BGM3064 : Applied Biochemistry
- Offered for Year: 2018/19
- Module Leader(s): Professor Rick Lewis
- Lecturer: Professor Christopher Dennison, Dr Andrew Knight, Professor Martin Noble, Dr Niall Kenneth, Professor Bert van den Berg, Professor Jeremy Lakey, Dr David Bolam
- Owning School: Biomedical Sciences
- Teaching Location: Newcastle City Campus
|Semester 1 Credit Value:||20|
As biochemists, we are interested in how chemical processes are linked to biological phenomena. For instance the replication of an organism’s genome requires the formation of a polymer of nucleic acid building blocks, linked together by phosphodiester bonds. But biochemistry has a greater role to play in society than just being a branch of the life sciences that is studied in University class rooms and in academics’ research labs. For instance, biochemistry has real-world applications in the maintenance of good health and in combatting disease, roles in the production of biofuels, in nano-circuitry and in bio-sensing and in the genetic modification of organisms to understand cellular processes and to treat complex diseases. The overall aim of this module is to introduce to students how biochemistry can be applied to solve real world problems and to provide experience, guidance and support for those considering a career in the greater biotechnology sector.
Outline Of Syllabus
The module is designed to demonstrate various ways in which biochemistry can be applied to solving some real-world problems. First we will discover how biochemistry can be applied in the production of biopharmaceuticals aka biologics. For instance, the breast cancer drug Herceptin is a good example of a biologic - Herceptin is a monoclonal antibody that specifically inhibits a dysregulated plasma membrane-bound receptor tyrosine kinase, HER2. The role of antibodies in general in an applied sense will also be covered. The module will also introduce the role of biochemistry in nutraceuticals, dietary supplements that provide health benefits such as improved well-being or the prevention of chronic diseases and how glycan degrading enzymes can be used in the production of bioethanol. Further taught material will look at how metalloproteins can be adapted to be used in biofuel cells, in the oxidation of methane and as biosensors, and how membrane proteins have utility as biosensors, in nanoelectronics, and in the sequencing of DNA. We will also consider how genome editing can be used to re-write the genomic information in an individual cell and how this technology might be used to treat complex hereditary disorders. Finally, how the unmet need for new antibiotics is being addressed will form the introduction to a series of lectures on modern approaches to drug discovery, using structure-, in silico- and fragment-based approaches to the same end, i.e. the development of highly effective and selective new pharmaceuticals.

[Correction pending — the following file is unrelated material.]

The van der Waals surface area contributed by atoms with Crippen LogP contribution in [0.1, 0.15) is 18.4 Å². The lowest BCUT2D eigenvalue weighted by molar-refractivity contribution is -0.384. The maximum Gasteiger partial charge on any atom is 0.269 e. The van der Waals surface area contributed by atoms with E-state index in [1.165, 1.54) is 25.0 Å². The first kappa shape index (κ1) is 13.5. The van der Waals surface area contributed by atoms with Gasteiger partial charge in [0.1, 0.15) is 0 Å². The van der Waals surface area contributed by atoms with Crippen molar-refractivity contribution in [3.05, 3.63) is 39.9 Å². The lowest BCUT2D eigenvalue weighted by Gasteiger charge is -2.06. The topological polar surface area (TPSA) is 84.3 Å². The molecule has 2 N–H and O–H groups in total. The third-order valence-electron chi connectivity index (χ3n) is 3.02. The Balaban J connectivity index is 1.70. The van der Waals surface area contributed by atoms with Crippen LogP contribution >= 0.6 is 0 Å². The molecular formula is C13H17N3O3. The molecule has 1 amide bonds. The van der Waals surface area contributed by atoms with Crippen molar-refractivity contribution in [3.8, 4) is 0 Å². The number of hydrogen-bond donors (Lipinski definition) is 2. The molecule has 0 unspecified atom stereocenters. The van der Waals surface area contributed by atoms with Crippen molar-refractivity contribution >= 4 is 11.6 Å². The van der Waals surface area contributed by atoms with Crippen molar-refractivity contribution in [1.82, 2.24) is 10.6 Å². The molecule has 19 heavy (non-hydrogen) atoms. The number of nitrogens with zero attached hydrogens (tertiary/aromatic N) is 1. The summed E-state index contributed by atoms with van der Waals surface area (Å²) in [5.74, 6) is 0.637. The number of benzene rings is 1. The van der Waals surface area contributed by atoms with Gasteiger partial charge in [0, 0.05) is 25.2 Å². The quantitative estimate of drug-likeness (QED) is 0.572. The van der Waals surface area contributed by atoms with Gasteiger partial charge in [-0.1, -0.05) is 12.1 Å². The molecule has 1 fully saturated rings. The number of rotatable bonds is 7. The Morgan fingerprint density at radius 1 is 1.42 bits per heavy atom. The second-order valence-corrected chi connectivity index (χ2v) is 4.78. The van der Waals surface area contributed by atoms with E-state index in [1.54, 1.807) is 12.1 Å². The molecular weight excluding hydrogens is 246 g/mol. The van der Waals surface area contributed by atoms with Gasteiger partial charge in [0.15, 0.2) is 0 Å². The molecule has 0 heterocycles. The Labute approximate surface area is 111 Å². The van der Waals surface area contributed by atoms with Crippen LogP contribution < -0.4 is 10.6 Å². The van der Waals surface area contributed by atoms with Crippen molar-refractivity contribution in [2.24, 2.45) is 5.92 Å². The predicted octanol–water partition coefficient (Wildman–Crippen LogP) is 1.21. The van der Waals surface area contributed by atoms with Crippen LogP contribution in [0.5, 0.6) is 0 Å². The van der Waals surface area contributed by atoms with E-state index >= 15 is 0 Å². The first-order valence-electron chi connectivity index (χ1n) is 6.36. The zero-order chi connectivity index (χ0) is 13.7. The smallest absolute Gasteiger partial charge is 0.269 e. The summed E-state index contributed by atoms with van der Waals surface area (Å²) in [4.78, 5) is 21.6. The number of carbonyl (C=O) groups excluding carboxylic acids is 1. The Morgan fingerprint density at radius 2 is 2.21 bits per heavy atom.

|Scheduled Learning And Teaching Activities||Lecture||26||1:00||26:00||N/A|
|Scheduled Learning And Teaching Activities||Small group teaching||1||1:00||1:00||Group Oral Presentatons|
|Guided Independent Study||Skills practice||3||1:00||3:00||Generic Skills Sessions|